Cricket not listed in the fields listed under Article, says petitioner
The Union government on Wednesday submitted before the Delhi High Court that there was no violation of Constitutional provisions in the nomination of cricketer Sachin Tendulkar to the Rajya Sabha.
Appearing for the Centre, Additional Solicitor-General Rajeev Mehra submitted before a Division Bench of Justices Darmar Murugesan and Rajiv Sahai Endlaw that the Constitution did not limit nomination to only experts in the fields of literature, art, science and social service.
Mr. Mehra made this submission in an affidavit which the government had earlier filed before the Allahabad High Court in response to a petition filed there challenging Mr. Tendulkar’s nomination.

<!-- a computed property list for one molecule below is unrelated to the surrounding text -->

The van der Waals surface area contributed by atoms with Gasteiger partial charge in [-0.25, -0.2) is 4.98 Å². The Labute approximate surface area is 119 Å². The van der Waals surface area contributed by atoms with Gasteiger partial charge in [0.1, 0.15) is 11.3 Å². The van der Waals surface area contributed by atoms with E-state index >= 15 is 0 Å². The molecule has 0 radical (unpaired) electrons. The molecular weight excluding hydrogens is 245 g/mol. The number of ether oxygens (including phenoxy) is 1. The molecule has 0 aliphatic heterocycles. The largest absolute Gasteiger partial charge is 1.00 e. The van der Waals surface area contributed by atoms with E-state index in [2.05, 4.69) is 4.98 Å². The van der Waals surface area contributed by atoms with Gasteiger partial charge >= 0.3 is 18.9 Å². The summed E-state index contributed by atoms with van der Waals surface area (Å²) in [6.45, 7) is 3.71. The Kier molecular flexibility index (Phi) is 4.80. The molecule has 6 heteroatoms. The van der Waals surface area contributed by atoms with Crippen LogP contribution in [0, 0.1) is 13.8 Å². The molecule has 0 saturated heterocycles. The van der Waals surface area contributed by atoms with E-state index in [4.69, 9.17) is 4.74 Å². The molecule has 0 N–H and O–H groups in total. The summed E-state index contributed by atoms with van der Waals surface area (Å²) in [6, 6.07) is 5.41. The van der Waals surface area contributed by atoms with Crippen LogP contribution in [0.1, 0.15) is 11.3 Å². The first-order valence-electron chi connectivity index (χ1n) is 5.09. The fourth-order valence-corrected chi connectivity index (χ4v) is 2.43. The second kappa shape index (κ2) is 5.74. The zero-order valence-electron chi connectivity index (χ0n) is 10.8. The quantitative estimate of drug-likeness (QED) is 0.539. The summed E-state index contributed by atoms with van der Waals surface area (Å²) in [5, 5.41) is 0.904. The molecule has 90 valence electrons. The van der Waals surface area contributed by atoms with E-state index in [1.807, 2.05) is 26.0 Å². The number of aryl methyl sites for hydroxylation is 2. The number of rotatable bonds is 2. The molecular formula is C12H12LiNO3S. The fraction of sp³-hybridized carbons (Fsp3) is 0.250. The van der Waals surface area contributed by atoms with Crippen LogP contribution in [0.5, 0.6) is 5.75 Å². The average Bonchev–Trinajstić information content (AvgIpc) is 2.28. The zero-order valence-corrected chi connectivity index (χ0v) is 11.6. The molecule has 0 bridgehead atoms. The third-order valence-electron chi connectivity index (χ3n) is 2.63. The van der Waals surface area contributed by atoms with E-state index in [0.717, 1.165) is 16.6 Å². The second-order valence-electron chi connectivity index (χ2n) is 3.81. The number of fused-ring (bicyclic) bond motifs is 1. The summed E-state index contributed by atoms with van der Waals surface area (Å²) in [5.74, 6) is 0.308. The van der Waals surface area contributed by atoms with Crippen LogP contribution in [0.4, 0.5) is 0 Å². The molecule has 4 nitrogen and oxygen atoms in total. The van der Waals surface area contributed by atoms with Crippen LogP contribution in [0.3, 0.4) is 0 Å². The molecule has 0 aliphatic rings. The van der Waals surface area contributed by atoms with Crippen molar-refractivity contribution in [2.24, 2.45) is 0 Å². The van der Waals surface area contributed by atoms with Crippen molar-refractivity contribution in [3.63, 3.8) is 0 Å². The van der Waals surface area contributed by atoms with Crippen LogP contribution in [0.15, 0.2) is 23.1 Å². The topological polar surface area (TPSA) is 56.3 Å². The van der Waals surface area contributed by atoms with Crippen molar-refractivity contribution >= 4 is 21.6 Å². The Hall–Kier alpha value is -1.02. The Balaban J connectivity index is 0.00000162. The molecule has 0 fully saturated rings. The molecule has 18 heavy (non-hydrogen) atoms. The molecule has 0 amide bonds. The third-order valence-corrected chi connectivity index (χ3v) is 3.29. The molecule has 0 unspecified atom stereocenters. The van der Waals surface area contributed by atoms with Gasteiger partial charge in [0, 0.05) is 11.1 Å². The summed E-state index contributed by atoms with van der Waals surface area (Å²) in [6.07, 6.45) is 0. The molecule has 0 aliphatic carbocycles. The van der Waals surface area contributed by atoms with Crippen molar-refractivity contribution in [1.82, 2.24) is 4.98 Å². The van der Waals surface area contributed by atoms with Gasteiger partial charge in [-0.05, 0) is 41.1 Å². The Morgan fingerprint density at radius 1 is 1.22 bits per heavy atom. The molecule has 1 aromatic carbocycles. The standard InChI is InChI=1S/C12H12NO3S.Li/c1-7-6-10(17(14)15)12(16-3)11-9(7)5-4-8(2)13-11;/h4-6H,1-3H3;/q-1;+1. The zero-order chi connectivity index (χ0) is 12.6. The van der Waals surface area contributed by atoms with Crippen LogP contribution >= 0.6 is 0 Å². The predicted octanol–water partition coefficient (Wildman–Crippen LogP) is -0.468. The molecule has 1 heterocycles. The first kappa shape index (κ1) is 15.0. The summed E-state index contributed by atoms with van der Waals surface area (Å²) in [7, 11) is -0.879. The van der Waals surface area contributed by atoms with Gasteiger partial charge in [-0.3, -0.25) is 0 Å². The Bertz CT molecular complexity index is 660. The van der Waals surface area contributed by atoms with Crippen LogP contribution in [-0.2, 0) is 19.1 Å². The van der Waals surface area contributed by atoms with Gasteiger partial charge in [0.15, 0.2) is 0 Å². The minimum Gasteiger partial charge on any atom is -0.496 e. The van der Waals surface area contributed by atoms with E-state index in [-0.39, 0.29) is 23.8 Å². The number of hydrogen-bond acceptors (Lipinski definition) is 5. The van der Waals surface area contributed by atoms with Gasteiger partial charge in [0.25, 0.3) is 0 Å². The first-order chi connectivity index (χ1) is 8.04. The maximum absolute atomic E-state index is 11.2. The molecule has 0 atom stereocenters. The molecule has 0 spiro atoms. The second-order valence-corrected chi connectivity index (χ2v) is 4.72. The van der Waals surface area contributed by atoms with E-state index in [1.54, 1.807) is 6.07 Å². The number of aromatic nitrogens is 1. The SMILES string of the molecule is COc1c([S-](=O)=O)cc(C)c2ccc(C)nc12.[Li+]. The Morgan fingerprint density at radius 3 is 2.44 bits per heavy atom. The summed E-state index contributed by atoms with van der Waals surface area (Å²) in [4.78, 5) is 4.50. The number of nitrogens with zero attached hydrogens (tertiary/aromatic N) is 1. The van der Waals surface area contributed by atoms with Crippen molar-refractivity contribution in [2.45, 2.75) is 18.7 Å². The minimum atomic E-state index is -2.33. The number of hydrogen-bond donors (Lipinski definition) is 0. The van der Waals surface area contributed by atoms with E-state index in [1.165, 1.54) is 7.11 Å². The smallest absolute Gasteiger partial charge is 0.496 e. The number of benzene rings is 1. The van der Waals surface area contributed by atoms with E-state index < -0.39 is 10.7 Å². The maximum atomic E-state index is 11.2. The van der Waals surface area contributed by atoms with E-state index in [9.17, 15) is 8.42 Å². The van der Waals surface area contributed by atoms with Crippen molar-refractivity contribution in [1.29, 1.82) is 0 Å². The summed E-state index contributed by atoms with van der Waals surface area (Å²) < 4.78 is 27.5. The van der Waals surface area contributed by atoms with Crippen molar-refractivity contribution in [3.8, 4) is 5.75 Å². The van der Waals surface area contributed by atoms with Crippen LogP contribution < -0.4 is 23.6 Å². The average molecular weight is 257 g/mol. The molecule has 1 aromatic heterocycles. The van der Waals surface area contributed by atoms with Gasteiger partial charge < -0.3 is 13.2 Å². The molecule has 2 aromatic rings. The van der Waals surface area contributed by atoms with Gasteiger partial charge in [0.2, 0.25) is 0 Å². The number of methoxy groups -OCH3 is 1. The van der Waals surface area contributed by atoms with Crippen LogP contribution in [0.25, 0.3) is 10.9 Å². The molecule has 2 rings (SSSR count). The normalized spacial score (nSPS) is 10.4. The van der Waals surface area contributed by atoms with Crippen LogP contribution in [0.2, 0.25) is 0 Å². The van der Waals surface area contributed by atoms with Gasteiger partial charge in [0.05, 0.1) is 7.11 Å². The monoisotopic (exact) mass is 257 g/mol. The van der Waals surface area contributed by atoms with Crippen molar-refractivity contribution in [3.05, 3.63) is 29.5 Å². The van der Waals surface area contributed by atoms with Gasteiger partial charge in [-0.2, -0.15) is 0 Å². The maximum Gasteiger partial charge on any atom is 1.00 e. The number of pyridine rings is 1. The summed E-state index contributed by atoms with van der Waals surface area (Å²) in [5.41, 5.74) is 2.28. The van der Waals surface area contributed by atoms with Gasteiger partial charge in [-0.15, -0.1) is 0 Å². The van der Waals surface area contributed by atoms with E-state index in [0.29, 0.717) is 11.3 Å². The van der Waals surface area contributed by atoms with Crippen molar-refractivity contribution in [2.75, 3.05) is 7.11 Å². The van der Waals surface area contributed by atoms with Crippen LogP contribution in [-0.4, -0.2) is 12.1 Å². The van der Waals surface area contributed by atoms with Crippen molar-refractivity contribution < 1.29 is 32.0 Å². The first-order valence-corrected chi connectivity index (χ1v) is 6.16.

He submitted a copy of that affidavit to the Delhi High Court in response to a petition by the former Delhi MLA, Ram Gopal Singh Sisodia, seeking quashing of the nomination of Mr. Tendulkar, arguing that the cricketer did not possess any of the qualifications prescribed under Article 80 (3).
As per the Article, “the members to be nominated by the President [to Rajya Sabha] under sub clause [a] of clause  shall consist of persons having special knowledge or practical experience in respect of such matters as the following, namely: literature, science, art and social service.”
Therefore, the nomination of Mr. Tendulkar was unconstitutional, the petitioner submitted.